Japan Post Bank bought about 300 billion yen ($3.3 billion) in U.S. Treasuries in the October-December quarter, the first time the bank bought U.S. Treasuries since the start of its privatization process in October 2007, the Nikkei business daily said on Monday.

Japan Post Bank, a unit of Japan Post Holdings Co, parks roughly 80 percent of its nearly 190 trillion yen in assets in Japanese government bonds, and the bank bought Treasuries in order to diversify its assets, the Nikkei said.

Japan Post Bank apparently bought U.S. Treasuries in October-December without hedging against foreign exchange risk, the newspaper said without citing sources.

The dollar traded in a range centering roughly around 90 yen in the October-December quarter and slid to a 14-year low of 84.82 yen on trading platform EBS in late November.

The bank's balance of foreign securities was nearly 3.6 trillion yen as of the end of 2009, a 2 trillion yen increase from March 2009, the Nikkei said. Even after such an increase, foreign securities accounted for less than 2 percent of its overall assets, the newspaper said.

At the start of its privatization process, Japan Post Bank reduced holdings of risk assets such as stocks and foreign bonds, the Nikkei said. But the bank has gradually invested in overseas bonds including euro-denominated bonds and yen-denominated foreign bonds in an attempt to gain higher yields, it said.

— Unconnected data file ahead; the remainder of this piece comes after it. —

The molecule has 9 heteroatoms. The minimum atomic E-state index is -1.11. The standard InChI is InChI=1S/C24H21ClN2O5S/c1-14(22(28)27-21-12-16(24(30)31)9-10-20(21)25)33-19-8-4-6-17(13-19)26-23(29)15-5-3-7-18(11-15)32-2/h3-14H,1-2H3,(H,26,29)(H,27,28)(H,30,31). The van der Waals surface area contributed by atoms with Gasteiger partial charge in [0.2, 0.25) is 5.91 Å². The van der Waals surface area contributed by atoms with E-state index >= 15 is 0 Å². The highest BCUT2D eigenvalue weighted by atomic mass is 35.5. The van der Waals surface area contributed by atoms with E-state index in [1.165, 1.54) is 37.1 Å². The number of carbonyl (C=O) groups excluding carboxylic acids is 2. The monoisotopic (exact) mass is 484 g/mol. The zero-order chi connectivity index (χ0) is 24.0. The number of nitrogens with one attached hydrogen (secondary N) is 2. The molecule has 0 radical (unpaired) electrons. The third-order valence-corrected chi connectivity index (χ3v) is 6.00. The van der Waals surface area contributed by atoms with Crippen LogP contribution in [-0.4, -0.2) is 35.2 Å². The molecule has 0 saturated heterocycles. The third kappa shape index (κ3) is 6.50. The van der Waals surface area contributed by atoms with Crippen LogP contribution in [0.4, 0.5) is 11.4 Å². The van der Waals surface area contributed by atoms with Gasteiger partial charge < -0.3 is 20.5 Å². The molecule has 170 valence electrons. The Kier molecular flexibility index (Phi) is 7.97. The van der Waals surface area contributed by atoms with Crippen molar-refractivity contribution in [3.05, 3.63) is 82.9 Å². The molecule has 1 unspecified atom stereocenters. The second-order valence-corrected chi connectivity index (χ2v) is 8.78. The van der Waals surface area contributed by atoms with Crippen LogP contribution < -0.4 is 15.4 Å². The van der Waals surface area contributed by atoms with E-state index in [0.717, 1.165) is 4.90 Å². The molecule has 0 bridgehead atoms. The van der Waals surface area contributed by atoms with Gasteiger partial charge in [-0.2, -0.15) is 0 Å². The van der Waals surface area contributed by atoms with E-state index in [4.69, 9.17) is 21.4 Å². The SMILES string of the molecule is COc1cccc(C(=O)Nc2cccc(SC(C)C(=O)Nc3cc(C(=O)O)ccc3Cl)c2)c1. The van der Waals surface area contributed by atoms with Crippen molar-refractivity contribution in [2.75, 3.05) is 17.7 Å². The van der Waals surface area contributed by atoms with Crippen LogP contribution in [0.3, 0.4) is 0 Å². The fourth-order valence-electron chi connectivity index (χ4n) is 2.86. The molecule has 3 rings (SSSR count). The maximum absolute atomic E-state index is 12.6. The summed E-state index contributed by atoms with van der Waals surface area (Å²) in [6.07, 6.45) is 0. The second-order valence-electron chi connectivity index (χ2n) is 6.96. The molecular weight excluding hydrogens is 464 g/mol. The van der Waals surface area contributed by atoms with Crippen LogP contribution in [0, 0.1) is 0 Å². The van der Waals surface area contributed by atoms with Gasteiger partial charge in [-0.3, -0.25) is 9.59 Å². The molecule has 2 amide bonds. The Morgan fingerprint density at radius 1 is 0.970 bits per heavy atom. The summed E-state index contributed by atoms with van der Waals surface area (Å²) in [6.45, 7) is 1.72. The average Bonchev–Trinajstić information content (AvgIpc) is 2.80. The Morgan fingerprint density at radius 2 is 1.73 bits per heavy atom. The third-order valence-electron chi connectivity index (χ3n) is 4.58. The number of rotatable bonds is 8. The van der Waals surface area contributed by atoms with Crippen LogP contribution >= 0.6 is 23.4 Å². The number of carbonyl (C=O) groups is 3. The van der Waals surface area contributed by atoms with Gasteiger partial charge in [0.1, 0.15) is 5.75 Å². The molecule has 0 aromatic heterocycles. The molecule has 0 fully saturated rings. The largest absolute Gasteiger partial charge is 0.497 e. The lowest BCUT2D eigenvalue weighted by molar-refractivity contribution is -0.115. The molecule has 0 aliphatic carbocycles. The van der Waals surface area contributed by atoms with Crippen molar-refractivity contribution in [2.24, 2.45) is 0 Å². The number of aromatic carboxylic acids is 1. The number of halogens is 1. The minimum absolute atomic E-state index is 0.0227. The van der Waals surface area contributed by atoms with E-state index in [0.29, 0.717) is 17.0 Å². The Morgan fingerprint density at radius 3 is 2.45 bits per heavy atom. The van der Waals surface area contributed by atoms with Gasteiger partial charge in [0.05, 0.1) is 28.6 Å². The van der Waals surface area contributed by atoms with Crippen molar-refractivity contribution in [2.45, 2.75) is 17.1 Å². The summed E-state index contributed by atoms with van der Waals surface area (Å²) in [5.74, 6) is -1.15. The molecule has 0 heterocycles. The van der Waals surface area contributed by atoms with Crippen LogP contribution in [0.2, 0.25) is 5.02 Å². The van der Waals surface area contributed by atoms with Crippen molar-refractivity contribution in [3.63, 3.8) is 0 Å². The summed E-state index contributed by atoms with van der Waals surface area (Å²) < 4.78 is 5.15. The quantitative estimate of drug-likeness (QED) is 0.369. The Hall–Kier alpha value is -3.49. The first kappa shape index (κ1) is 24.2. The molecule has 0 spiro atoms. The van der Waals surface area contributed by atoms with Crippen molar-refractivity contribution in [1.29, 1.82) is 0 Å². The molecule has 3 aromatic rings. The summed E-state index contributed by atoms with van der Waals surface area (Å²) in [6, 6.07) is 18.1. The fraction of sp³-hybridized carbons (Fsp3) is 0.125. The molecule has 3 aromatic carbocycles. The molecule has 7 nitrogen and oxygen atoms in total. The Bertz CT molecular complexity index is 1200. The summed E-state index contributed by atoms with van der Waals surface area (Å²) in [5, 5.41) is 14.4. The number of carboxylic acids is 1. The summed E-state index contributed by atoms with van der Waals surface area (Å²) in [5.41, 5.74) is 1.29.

The bank is also believed to hold dollar-denominated corporate bonds, the newspaper added.

The Nikkei report comes at a time when the government is preparing to announce privatization plans for Japan Post, an enormous state-owned financial conglomerate that includes Japan Post Bank and Japan Post Insurance.

The plan, the symbol of former prime minister Junichiro Koizumi's market-friendly reforms, was put on hold after the Democratic Party-led government took power last year.

Banking Minister Shizuka Kamei has said that he wants Japan Post to diversify and that it could buy more U.S. Treasuries, but he later said its money is important for the stability of the domestic bond market.

(Reporting by Kaori Kaneko; Editing by Chris Gallagher)